Ever since its beginnings, cinema has been linked to literature. But, despite the long-standing influence of the latter on the former, the problems of adapting a written work for the screen are many, and no other style of film-making has been more full of potential pitfalls. And the more intensely literary the book, the harder it often is to translate into moving pictures.
Vladmír Michálek, therefore, must be a brave man to attempt to put on celluloid Jáchym Topol's 1995 novel of drug- and alcohol-addled love and betrayal, Anděl (literally "Angel," but in this case a reference to a Prague Metro stop), which for the film version becomes Anděl Exit (2000). Topol's first novel Sestra (City Sister Silver), published last year in English translation in the United States (the British publication occurs later this year), has already attracted comparisons with Finnegan's Wake from American reviewers for its encapsulation of street life, with the roughness of language as it is really spoken in a highly literary prose form. Clearly, if there is a difficult contemporary Czech novelist who stands out as being equally difficult to adapt for the screen, Topol is the one.
Fortunately, Michálek is not only experienced at the task of converting paper works to moving images, having shot Franz Kafka's novel Amerika as his first film (in 1994), but he is also good drinking buddies with Topol himself and the poet and novelist collaborated with Michálek on the screenplay. In fact, this is the pair's second collaboration: the first being Michálek's "The Cards Are Dealt" episode in the five-part Praha Očima... (Prague Stories, 1999).
High as kites
The substance of Anděl Exit is very much one of a bad trip. Mikeš, a hip drifter, is set to kick his drug addiction once and for all. His
The relationship between Kája and Mikeš becomes ever more strained, culminating in a viscious argument which ends in knives being drawn and considerable bloodshed. In the aftermath of the argument, Mikeš finds he has accidentally made a drug which gives the ultimate high. The stuff is so powerful that it attracts an impossibly large order from the local mafia. Mikeš cannot replicate the serendipitous discovery and flees, first with Kája and then abandoning her to return to Prague 5 and Jana.
Despite the fact that Jana, who is pregnant, seems prepared to forgive his folly, his troubles are far from over. Jana is rushed to hospital when her pregnancy undergoes complications, Lukáš threatens to kill the baby if Mikeš doesn't go back into drug production and Kája catches up with him, desperately trying to recover the hit she once had.
A cold view
Topol has no desire to romanticise Prague, something which, historically, Czech film has been very keen to do. Previous Czech films which have shown the country's capital in its true colours have either met with a wave of negative reaction from audiences (for example, Wiktor Grodecki's Mandragora, 1997, which exposed Prague's sickenly active child prostitution scene), been ignored (Ivo Trajkov's truly innovative Minulost / The Past, 1998) or diluted the impact of gritty realism by wrapping it up in "crazy situations" (David Ondříček's Samotáři / Loners, 2000). The Czech film magazine Kinofil, for example, approvingly noting that Topol had removed most of the original book's screwball craziness for the screenplay, intoned that Czech audiences are fed up to the teeth with such whacky comic capers. Topol's reappraisal of Prague is, therefore, timely.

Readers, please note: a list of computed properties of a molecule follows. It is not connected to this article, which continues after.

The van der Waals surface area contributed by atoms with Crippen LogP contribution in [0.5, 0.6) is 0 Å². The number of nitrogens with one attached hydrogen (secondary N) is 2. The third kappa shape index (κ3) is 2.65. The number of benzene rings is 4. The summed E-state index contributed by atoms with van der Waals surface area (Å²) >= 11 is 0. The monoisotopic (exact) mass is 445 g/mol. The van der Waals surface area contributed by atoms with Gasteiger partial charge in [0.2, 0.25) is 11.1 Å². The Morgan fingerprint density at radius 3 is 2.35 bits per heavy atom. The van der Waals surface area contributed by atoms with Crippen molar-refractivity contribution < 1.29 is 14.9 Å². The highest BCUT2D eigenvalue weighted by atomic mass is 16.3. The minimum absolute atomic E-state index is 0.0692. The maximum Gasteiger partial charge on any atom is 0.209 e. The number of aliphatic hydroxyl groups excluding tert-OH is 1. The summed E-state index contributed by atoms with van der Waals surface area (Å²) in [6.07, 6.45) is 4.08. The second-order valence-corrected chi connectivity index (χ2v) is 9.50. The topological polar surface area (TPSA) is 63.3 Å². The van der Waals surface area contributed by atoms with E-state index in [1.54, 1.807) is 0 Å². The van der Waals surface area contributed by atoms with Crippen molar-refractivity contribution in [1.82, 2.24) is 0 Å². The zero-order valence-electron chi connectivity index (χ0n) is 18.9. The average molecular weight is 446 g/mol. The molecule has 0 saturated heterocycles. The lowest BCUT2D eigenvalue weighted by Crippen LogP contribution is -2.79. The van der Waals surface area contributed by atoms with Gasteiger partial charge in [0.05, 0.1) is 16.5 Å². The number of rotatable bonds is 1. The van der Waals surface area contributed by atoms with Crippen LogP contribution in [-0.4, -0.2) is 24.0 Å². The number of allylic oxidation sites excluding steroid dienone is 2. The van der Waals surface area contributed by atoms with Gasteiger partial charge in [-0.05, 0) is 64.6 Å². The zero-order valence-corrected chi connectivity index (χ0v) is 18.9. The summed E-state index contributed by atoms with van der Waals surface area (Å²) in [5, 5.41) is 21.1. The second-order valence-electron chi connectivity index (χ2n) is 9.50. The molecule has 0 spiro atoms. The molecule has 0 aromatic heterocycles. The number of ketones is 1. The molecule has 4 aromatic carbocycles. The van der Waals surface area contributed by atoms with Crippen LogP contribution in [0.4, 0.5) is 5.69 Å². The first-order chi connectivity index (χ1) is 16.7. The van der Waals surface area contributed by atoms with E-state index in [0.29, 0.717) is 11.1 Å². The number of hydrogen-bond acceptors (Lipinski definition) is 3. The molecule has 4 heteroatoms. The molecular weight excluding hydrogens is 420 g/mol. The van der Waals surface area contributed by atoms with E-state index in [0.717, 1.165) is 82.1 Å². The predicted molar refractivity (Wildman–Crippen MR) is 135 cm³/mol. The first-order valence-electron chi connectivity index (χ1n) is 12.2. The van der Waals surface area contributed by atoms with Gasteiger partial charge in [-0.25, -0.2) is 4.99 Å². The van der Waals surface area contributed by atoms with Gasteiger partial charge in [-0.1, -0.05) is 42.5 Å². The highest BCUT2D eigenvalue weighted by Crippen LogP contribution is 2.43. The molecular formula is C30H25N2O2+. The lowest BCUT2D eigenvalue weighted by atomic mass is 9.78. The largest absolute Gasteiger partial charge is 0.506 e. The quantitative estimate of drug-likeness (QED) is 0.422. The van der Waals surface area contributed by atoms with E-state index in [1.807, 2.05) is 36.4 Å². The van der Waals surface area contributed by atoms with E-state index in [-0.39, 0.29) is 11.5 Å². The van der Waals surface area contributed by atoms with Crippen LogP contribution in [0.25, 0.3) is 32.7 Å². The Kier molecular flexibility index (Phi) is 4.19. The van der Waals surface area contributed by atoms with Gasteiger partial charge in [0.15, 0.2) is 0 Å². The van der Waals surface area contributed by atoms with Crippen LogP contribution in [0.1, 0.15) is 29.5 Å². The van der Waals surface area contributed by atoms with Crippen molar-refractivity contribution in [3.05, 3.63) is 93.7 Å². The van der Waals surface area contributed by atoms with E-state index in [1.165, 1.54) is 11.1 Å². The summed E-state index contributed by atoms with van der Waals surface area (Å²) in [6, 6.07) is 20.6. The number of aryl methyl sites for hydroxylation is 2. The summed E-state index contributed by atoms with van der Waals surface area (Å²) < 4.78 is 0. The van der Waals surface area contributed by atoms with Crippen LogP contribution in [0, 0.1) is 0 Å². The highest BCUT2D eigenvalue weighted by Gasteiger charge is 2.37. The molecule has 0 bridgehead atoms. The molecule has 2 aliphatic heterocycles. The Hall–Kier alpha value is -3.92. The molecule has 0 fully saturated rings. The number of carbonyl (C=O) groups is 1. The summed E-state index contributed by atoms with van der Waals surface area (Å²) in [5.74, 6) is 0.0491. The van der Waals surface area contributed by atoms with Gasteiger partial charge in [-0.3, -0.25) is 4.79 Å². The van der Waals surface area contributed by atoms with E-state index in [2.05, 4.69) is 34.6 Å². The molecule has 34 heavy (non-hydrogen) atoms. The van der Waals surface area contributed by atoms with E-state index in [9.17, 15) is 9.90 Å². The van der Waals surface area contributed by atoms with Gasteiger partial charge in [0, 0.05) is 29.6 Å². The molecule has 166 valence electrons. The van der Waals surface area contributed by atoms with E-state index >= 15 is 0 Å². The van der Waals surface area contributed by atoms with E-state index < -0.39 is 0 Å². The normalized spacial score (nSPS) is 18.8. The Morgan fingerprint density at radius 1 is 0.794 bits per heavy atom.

The film, though, is no mere representation of a city as an architectural ensemble. Topol's script is a sardonic analysis of the urban experience and
If Anděl Exit has one weakness, though, it is that the microscopic level of
This all makes Anděl Exit something of a mixed bag—disappointing on some levels and absolutely exhilarating on others. But the disappointments
Whether Anděl Exit will make its mark on the international scene is another matter. Lacking in any form of optimism and deliberately demanding in its presentation, Anděl Exit is not easy watching, and it is hard to appreciate its genuine merits without understanding the context it has come from. At its core, though, the urban experience is a global one and being parochial is the last thing this film could be accused of.
Either way, it will be interesting to watch how Czech cinema responds to the gauntlet Michálek and Topol have thrown down.
Andrew James Horton, 29 January 2001
Also of interest:
- Read the first chapter of Jáchym Topol's City Sister Silver
- Read Caroline Kovtun's review of Jáchym Topol's City Sister Silver
- Read Caroline Kovtun's review of Tomáš Weiss's interviews with Jáchym Topol
- Reading Topol: A list of available literature
- Kinoeye Archive of articles on Central and East European cinema
- Browse through the CER eBookstore for electronic books
- Buy English-language books on Central and East European cinema through CER
- Return to CER front page